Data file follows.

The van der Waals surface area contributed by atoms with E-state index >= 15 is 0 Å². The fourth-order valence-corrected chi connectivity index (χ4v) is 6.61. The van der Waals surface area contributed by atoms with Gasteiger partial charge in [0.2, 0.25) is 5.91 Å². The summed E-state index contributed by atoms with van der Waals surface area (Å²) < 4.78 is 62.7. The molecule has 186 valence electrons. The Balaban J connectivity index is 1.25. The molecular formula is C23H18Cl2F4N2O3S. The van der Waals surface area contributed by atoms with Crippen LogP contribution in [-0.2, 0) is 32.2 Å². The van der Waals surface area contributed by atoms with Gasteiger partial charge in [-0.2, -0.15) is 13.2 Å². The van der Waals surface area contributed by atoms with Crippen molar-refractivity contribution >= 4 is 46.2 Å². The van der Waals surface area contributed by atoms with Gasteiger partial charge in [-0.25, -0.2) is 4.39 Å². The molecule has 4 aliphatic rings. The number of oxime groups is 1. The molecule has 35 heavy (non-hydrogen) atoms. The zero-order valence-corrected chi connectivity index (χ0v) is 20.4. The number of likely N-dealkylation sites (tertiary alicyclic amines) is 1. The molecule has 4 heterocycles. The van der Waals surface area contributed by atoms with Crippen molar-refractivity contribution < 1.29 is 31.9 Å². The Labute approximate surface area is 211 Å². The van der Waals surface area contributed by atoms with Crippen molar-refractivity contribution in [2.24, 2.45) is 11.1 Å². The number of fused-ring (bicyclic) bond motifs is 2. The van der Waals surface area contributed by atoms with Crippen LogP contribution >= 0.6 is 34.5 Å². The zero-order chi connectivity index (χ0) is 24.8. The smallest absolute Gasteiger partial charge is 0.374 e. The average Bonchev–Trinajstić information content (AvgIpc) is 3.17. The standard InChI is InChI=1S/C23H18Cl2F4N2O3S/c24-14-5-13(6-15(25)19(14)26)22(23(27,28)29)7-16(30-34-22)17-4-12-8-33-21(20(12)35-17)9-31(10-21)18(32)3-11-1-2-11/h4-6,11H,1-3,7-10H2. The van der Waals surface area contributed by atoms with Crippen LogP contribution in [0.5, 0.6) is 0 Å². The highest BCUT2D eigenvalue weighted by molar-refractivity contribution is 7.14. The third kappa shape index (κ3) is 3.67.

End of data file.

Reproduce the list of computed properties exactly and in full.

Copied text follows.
The van der Waals surface area contributed by atoms with E-state index >= 15 is 0 Å². The fourth-order valence-corrected chi connectivity index (χ4v) is 6.61. The van der Waals surface area contributed by atoms with Gasteiger partial charge in [0.2, 0.25) is 5.91 Å². The summed E-state index contributed by atoms with van der Waals surface area (Å²) < 4.78 is 62.7. The molecule has 186 valence electrons. The Balaban J connectivity index is 1.25. The molecular formula is C23H18Cl2F4N2O3S. The van der Waals surface area contributed by atoms with Crippen LogP contribution in [-0.2, 0) is 32.2 Å². The van der Waals surface area contributed by atoms with Gasteiger partial charge in [-0.2, -0.15) is 13.2 Å². The van der Waals surface area contributed by atoms with Crippen molar-refractivity contribution >= 4 is 46.2 Å². The van der Waals surface area contributed by atoms with Gasteiger partial charge in [-0.25, -0.2) is 4.39 Å². The molecule has 4 aliphatic rings. The number of oxime groups is 1. The molecule has 35 heavy (non-hydrogen) atoms. The zero-order valence-corrected chi connectivity index (χ0v) is 20.4. The number of likely N-dealkylation sites (tertiary alicyclic amines) is 1. The molecule has 4 heterocycles. The van der Waals surface area contributed by atoms with Crippen molar-refractivity contribution < 1.29 is 31.9 Å². The Labute approximate surface area is 211 Å². The van der Waals surface area contributed by atoms with Crippen molar-refractivity contribution in [2.24, 2.45) is 11.1 Å². The number of fused-ring (bicyclic) bond motifs is 2. The van der Waals surface area contributed by atoms with Crippen LogP contribution >= 0.6 is 34.5 Å². The zero-order chi connectivity index (χ0) is 24.8. The smallest absolute Gasteiger partial charge is 0.374 e. The average Bonchev–Trinajstić information content (AvgIpc) is 3.17. The standard InChI is InChI=1S/C23H18Cl2F4N2O3S/c24-14-5-13(6-15(25)19(14)26)22(23(27,28)29)7-16(30-34-22)17-4-12-8-33-21(20(12)35-17)9-31(10-21)18(32)3-11-1-2-11/h4-6,11H,1-3,7-10H2. The van der Waals surface area contributed by atoms with Crippen LogP contribution in [0.5, 0.6) is 0 Å². The highest BCUT2D eigenvalue weighted by molar-refractivity contribution is 7.14. The third kappa shape index (κ3) is 3.67.